Those of you who follow this column periodically probably know that, in addition to being the San Antonio Express-News public editor, or ombudsmen, I also select and edit letters to the editor.
I took on the latter duties in in the spring of 2009, and, for the most part, enjoy refereeing the repartee among readers and between readers and me. I think — without being too pious, I hope — that letters to the editor play a small but vital role in democracy. A politician is skewered every day in the Express-News. That doesn’t happen in a dictatorship.
Anyway, we’re hardly ever at a loss for letters. We think the diversity of the letters we print reflects the diversity of the populace we serve. As of Dec. 16, we’ve published 2,944 letters to the editor in 2011, about one of every five received, approximately 8.2 a day.
The exception to this flow of mail is around the holidays, when that flow becomes a trickle.
Last week, I thought I had a plan to address the shortage: Go back in the archives 70 years, to post-Pearl Harbor December 1941, pull the best letters to the editor from readers of the cities three daily papers, the Express, Evening News and Light, and re-print them.
I assembled a team consisting of Kevin Frazzini from our research staff, Kellie Benn, a Trinity student who assists me two days a week, and yours truly.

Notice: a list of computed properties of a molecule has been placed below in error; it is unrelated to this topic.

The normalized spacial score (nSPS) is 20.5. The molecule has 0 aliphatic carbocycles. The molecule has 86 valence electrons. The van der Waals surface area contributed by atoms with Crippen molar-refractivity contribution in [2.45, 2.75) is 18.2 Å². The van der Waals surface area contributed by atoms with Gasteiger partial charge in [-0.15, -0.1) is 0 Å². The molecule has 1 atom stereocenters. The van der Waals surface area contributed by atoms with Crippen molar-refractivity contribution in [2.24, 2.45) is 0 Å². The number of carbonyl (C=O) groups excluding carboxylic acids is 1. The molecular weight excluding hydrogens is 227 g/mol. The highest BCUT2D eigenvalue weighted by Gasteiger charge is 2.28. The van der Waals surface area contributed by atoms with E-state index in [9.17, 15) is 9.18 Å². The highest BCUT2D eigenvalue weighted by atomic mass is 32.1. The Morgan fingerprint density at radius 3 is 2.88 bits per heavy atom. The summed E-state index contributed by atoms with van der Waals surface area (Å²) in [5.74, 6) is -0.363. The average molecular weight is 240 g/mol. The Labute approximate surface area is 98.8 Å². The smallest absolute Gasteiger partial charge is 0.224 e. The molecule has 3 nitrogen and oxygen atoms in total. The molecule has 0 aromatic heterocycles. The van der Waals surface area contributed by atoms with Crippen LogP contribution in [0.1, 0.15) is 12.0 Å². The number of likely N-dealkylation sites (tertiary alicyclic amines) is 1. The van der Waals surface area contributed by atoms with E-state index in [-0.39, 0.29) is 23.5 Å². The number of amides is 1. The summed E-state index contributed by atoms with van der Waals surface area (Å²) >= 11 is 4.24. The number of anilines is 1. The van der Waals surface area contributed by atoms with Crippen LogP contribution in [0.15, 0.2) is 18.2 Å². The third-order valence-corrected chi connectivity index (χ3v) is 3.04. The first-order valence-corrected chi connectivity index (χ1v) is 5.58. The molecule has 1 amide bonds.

We went into the bowels of the Express-News, where our ancient microfilm records are stored, and trolled back to December 1941.
We were surprised to find no letters to the editor and no letters to the editor section. In fact, the editorial pages of San Antonio’s three newspapers were pretty skimpy.
So I asked Kellie to search the microfilm from December 1951. She found lots about the Korean War, but no letters. Ditto in 1961.
In fact, Kellie’s research indicated the first letters to the editor section in the San Antonio Express came on April 5, 1962, with a lead letter from an insurance man criticizing an editorial on something called the Driver Responsibility Law.
The author, W. Evans Fitch, a member of the Alamo Chapter of the Society of Chartered Property and Casualty Underwriters, noted that his family had subscribed to the Express “since the ’90s” (that would be the 1890s), that he was “one of (the paper’s) original delivery boys” and closed with a stinger:
“I am sure that the local chapter would be glad to assist your editorial staff at any time in proof reading for accuracy any editorials that you would like to have presented as accurate.” Touché, Mr. Fitch!
Here’s a snippet from another 1962 letter — about the proposed Medicare bill, from a local doctor, Charles R. Leone Jr.:
“What does all this add up to?” he wrote. “It adds up to an estimated $2.5 billion program to provide the same care and treatment that is presently given without government intervention and control.”
Except for the cost figure, the letter would be printable today.
So, to get to my point today, we aren’t able to print those imagined letters from Christmases during World War II, but if any of you have remembrances you’d like to share from that era, or from the Korean War in 1951 or Vietnam in ’61 or ’71, we’d like to publish some of them. Just send them to me.